Three summers ago, we accidentally became locked out of our motorhome, while the engine was running. How it happened was bizarre. We had pulled into a casino in Oklahoma for a couple of nights. We both got out and walked over to the security guard to ask his advice on long-term parking and general rules. After we were directed to the long-term parking, we walked back to our coach. Yikes! I couldn’t open the door. It had locked. That was startling. It was odd that we had mentioned just days earlier that the door was getting harder to open and we should look at the mechanism.
Thank goodness we left a window unlocked, sage advice we had received from full-timer friends. Now it was time to borrow a ladder so I could climb into our coach and open the door from within. It may have only been a brief time, but it was another lesson learned. At least I was able to open the door and we proceeded to our parking spot without incident. As you might guess, the next day we did a deep dive into the locking mechanism. We were glad we didn’t have to call a locksmith.
Motorhomes and RVs in general have solid, heavy doors. Besides temperature fluctuation, vibration takes a toll on hinges and moving metal parts. Our coach’s front door deadbolt lock began sticking, and soon it became harder to open the door. It was time to give it and the slide lock needed lubrication, just like we do to the keyholes for keys that stick now and again, weather dependent.
We dismantled the padded lock mechanism cover and began looking at our lock. We wiped it down to remove excess dust and grime. We found it was dry and hard to move. My husband cleaned it thoroughly and applied white lithium grease. This lubricant has been popular to protect parts such as bearings, bolts, chains, hinges, brake lever systems, and other metal-to-metal parts subject to friction.
Not all lubricants are the same
Aside from our motorhome, my husband used white lithium grease on our airplane’s retractable gear and occasionally greased the track and wheels on our garage door. Some folks swear that WD-40 is the omnipotent lubricant for everything. Not so. Compared to several lubricants specifically made for RVs, WD-40 doesn’t have the longevity of emollients as does white lithium grease and other wet and dry lubricants. Auto mechanics like white lithium grease, because it can withstand high temperatures as cars are subject to high heat indexes and temperature differentials. We also extensively used lithium grease on the shaft and steering cable linkages, brackets, and winch gears on our ocean-going boat, because salt water wreaks havoc on all metal, period.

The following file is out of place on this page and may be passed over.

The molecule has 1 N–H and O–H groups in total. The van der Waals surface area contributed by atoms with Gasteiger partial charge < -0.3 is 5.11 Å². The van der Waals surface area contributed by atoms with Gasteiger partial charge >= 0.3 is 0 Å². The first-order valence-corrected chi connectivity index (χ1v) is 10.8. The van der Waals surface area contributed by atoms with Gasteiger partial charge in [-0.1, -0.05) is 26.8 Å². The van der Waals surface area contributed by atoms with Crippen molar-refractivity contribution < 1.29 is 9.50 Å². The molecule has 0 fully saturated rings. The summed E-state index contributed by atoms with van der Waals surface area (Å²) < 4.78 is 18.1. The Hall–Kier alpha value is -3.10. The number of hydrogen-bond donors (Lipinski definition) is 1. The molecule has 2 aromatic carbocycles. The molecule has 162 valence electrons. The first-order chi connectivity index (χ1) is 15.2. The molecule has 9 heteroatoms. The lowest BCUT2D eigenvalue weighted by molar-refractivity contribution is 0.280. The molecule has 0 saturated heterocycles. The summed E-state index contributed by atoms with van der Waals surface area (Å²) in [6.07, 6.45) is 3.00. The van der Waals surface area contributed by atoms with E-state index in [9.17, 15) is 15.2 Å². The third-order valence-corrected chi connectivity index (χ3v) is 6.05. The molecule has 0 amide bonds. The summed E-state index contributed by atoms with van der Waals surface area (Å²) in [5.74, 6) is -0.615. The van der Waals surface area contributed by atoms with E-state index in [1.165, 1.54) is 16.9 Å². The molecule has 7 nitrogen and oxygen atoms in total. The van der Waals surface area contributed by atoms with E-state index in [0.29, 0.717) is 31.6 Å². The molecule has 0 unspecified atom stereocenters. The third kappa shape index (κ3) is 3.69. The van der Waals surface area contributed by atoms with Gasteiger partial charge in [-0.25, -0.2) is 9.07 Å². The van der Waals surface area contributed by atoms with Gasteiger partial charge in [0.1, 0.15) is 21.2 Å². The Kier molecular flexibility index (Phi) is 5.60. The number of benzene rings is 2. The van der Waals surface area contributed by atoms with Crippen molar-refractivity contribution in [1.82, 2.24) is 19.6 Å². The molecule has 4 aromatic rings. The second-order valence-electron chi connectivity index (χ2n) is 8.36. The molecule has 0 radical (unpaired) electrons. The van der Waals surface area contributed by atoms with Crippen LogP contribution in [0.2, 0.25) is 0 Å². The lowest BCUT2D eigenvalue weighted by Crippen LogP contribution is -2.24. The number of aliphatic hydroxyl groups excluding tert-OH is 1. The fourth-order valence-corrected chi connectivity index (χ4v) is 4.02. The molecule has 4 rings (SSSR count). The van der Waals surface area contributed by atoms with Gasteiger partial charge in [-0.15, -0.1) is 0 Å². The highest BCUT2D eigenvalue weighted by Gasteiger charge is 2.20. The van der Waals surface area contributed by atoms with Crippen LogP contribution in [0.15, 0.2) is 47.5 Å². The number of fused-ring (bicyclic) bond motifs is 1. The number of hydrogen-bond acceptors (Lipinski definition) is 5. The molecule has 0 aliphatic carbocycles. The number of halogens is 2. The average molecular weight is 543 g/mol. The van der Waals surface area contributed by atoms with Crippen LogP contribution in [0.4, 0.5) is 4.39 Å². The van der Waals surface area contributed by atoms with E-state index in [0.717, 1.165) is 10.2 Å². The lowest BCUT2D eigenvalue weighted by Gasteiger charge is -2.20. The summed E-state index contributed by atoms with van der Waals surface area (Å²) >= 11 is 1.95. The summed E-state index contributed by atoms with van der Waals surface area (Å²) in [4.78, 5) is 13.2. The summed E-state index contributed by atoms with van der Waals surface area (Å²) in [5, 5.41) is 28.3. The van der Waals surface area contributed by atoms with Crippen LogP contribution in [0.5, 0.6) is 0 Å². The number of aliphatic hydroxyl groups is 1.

Awning arms, hinge points, and retracting stairs are subject to heat, moisture, dust, and UV, all of which cause frictional degradation to moving parts. You can consult your RV maintenance manual for recommendations and points where lubrication is necessary.
Leveling jacks are the least item on my mind when parked. We just press the self-leveling button and voila, the coach is level and secure. But when it’s time to move, we do a deep cleaning and lubrication before retracting them for travel. First, my spouse uses a clean microfiber cloth to wipe each jack cylinder. Then he applies a good lubricant and wipes each cylinder again with a clean cloth. He will repeat this cycle to make sure the cloth is clean before applying the emollient and retracting the jacks.
While there are numerous brands on the market, we’ve been using Boeshield T-9, because we have found that it does not attract dirt or dust, and it repels water. During his decades as a pilot, my spouse witnessed other pilots using this lubricant on retractable gear on airplanes and other critical moving parts.
If you notice any small blemish or spot of corrosion on the jack cylinder, you might consider applying a lubricant (even WD-40) to a piece of fine-grit sandpaper, like 2500, and then using the sandpaper to wipe on the cylinder to remove the corrosion. Repeat your first wipe down and relubricate the clean, corrosion-free cylinder and you should be good to retract your jacks for travel.
Lubricate stairs and awning arms
Lubricate stair hinges (any point that moves) and awning arms with a good emollient spray and wipe off any overspray. Extend and retract your stairs and awning after cleaning and lubricating to ensure you have friction-free moving parts.
Your slideout(s) track and gear need tending occasionally. Your maintenance manual may point out stress points of your slideout gear mechanism. Your slideout’s track and rollers may need occasional cleaning and lubrication. Some use a dry lubricant for the track and gear mechanisms. Check your maintenance manual for recommendations.
And don’t forget those silicone rubber seals. They need a little TLC as well. Others have written that baby powder is useful for slides and the rubber. We typically use a fine silicone spray to wet a microfiber cloth so we can wipe both sides of the seal. Some lubricants also contain a UV protectant, which can be useful for prevent drying of your seals due to excessive UV and heat.
Last, but not least, after wiping the tracks of your windows clean, spray a small amount of lubricant in the track to ease the opening and closing of the windows.
Kate has been writing for more than 30 years in technical trade, general media, and corporate communication. She has written more than 50 articles about RVing, from general interest to maintenance/repair, lifestyles, daily tips, and gizmos/gadgets. You can read more articles like this on her blogsite: endlessvoyages.com and at familyrvingmag.com. In her previous business, she and her spouse worked in and dealt with special projects within the military/government sector. Recently, she published Masquerade: A Logan Scott Novel under the pen name Bryan Alexander, an espionage thriller now available in eBook and paperback on Amazon, Barnes & Noble, and Apple iBooks.